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Page last updated at 10:08 GMT, Friday, 16 January 2009

Muddle over N Korea's succession

By John Sudworth
BBC News, Seoul

Kim Jong-il waves, undated photo
Speculation continues over who will succeed Kim Jong-il

The opaque world of North Korean politics is once again the subject of intense international media speculation amid fears for Kim Jong-il's health.

Newspapers have published conflicting reports about who the country's leader has chosen as his successor.

According to a Japanese news report, Kim Jong-il wants his eldest son to replace him.

But a South Korean news agency claims that he has named his third son instead.

Kim Jong-il inherited the leadership from his father in 1994, so many observers believe that eventually authority will be passed on once again to his sons.

But the question is, which one?

This week, a Japanese newspaper, citing unnamed US intelligence sources, claimed that it is the eldest son, Kim Jong-nam, who would be expected to take over.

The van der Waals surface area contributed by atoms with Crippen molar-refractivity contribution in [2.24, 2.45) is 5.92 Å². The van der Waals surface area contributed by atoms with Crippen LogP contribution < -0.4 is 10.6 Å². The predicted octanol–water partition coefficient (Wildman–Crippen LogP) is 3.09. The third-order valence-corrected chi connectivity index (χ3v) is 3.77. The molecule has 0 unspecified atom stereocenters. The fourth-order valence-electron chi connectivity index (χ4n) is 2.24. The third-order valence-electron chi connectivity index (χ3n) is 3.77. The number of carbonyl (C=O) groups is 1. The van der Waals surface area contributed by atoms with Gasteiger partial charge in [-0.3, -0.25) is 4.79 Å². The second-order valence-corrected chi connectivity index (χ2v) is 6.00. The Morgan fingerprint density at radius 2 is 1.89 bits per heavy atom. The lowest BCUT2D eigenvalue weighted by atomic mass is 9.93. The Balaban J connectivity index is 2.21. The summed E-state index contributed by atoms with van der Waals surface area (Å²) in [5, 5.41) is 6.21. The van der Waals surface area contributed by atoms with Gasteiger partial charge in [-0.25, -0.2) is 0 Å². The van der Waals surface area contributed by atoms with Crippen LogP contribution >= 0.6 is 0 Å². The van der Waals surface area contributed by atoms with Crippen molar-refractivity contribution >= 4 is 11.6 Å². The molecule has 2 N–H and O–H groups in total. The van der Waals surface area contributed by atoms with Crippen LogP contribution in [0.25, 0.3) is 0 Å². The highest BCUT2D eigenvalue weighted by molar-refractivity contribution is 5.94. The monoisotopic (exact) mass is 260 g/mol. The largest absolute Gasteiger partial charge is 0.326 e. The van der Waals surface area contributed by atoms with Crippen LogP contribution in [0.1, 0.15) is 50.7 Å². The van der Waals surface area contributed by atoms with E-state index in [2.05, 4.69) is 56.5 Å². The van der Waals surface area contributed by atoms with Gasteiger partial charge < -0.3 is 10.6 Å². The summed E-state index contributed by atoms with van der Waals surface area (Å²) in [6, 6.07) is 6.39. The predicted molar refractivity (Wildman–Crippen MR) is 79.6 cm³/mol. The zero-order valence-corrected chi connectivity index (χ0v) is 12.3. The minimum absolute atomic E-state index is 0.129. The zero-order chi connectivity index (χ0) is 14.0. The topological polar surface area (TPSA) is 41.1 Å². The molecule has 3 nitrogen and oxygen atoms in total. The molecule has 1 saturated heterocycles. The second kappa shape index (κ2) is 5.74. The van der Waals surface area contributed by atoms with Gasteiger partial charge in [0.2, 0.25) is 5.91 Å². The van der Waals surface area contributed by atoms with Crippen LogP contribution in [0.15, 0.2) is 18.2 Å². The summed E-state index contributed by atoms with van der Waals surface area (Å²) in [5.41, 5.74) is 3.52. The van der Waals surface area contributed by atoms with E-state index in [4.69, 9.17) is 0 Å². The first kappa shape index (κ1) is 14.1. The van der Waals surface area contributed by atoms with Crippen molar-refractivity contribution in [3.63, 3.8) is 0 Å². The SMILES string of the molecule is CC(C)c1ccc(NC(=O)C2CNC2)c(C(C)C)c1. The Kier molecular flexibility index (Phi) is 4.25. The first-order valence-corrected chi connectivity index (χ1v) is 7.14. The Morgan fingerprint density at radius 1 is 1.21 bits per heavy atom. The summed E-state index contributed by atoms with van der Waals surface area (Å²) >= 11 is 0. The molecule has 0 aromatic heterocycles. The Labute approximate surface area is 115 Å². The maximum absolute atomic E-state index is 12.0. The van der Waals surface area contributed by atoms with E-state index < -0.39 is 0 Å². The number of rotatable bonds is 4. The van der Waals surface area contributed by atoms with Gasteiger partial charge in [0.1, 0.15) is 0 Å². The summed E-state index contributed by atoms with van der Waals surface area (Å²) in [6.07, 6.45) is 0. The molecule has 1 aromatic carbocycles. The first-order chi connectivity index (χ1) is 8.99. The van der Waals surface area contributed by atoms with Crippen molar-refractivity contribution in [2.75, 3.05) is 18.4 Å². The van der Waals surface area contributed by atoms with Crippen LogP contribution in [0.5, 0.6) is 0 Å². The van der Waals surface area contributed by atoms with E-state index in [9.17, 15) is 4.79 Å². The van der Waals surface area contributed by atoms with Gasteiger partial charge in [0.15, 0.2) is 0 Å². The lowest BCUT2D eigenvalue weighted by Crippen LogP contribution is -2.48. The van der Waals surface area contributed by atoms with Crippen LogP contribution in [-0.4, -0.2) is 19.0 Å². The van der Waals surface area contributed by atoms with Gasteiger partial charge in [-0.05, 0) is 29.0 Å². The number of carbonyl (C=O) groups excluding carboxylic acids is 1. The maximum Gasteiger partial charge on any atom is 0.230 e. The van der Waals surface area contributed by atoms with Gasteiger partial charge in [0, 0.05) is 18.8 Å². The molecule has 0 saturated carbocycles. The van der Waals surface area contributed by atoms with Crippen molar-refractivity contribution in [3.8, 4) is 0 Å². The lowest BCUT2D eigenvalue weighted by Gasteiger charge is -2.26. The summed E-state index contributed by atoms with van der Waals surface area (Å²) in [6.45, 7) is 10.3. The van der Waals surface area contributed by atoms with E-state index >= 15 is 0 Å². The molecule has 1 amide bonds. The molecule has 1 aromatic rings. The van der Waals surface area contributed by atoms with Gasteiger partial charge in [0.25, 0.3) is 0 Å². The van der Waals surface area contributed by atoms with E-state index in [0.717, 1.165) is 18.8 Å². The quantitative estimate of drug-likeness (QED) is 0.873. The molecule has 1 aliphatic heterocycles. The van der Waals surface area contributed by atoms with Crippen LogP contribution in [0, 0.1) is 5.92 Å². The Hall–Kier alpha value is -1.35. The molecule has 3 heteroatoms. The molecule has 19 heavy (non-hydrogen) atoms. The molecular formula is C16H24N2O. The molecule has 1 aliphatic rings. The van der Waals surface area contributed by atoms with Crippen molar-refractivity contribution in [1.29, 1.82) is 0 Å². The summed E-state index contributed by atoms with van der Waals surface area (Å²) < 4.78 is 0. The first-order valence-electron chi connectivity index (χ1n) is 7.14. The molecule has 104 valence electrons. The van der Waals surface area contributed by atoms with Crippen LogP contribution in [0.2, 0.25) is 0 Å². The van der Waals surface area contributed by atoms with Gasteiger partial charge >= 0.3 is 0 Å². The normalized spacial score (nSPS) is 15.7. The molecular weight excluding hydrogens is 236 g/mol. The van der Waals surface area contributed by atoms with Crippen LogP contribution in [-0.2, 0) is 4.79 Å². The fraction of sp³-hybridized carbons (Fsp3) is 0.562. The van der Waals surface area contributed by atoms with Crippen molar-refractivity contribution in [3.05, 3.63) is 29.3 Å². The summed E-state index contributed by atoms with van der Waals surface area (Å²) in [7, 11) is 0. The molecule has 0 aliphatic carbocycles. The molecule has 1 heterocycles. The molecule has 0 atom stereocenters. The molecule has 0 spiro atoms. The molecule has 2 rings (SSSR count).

But a South Korean news agency, quoting unnamed intelligence sources, said that instead, the 66-year-old leader has now named his youngest son, Kim Jong-un, as his chosen successor.

Other reports suggest the man being lined up as the real "power behind the throne" is Chang Song-taek - the husband of Kim Jong-il's sister and director of the administrative department of the North Korean Workers Party.

China coverage

This latter suggestion has been widely repeated in newspapers in many countries on Thursday, including China.

The state-run China Daily does not routinely carry unsourced reports on North Korea, but placed this story prominently on the front page.

Whether this can be read as lending weight to the claim is impossible to verify.

North Korean officials deny recent reports about Kim Jong-il's ill health and refuse to engage in any discussion about the succession.

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